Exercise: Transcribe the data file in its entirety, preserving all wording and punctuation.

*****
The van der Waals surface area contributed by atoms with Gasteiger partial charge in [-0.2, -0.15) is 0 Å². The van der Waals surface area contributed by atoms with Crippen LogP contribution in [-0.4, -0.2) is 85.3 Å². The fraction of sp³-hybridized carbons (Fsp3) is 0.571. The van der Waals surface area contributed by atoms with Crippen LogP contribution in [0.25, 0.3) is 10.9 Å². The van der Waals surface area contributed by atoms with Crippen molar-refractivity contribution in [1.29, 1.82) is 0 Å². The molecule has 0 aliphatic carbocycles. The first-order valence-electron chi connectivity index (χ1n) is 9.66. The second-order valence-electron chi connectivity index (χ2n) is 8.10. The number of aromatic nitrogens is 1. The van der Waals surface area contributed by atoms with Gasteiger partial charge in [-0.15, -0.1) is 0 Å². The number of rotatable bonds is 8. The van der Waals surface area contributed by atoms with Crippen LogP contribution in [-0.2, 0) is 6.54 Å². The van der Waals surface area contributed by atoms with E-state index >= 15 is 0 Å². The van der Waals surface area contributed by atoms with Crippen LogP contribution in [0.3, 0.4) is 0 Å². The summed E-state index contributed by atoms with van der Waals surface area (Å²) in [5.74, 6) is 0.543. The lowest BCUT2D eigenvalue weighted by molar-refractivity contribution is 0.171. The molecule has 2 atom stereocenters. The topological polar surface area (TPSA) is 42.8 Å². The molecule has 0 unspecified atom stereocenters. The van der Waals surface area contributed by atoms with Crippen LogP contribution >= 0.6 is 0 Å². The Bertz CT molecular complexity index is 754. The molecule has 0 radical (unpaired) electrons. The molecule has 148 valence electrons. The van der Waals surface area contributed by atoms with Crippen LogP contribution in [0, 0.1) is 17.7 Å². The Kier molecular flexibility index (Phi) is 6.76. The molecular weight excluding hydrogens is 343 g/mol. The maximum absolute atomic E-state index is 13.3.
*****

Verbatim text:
The van der Waals surface area contributed by atoms with Gasteiger partial charge in [-0.2, -0.15) is 0 Å². The van der Waals surface area contributed by atoms with Crippen LogP contribution in [-0.4, -0.2) is 85.3 Å². The fraction of sp³-hybridized carbons (Fsp3) is 0.571. The van der Waals surface area contributed by atoms with Crippen LogP contribution in [0.25, 0.3) is 10.9 Å². The van der Waals surface area contributed by atoms with Crippen molar-refractivity contribution in [1.29, 1.82) is 0 Å². The molecule has 0 aliphatic carbocycles. The first-order valence-electron chi connectivity index (χ1n) is 9.66. The second-order valence-electron chi connectivity index (χ2n) is 8.10. The number of aromatic nitrogens is 1. The van der Waals surface area contributed by atoms with Gasteiger partial charge in [-0.15, -0.1) is 0 Å². The number of rotatable bonds is 8. The van der Waals surface area contributed by atoms with Crippen LogP contribution in [-0.2, 0) is 6.54 Å². The van der Waals surface area contributed by atoms with E-state index >= 15 is 0 Å². The van der Waals surface area contributed by atoms with Crippen LogP contribution in [0.3, 0.4) is 0 Å². The summed E-state index contributed by atoms with van der Waals surface area (Å²) in [5.74, 6) is 0.543. The lowest BCUT2D eigenvalue weighted by molar-refractivity contribution is 0.171. The molecule has 2 atom stereocenters. The topological polar surface area (TPSA) is 42.8 Å². The molecule has 0 unspecified atom stereocenters. The van der Waals surface area contributed by atoms with Crippen LogP contribution >= 0.6 is 0 Å². The Bertz CT molecular complexity index is 754. The molecule has 0 radical (unpaired) electrons. The molecule has 148 valence electrons. The van der Waals surface area contributed by atoms with Crippen LogP contribution in [0, 0.1) is 17.7 Å². The Kier molecular flexibility index (Phi) is 6.76. The molecular weight excluding hydrogens is 343 g/mol. The maximum absolute atomic E-state index is 13.3.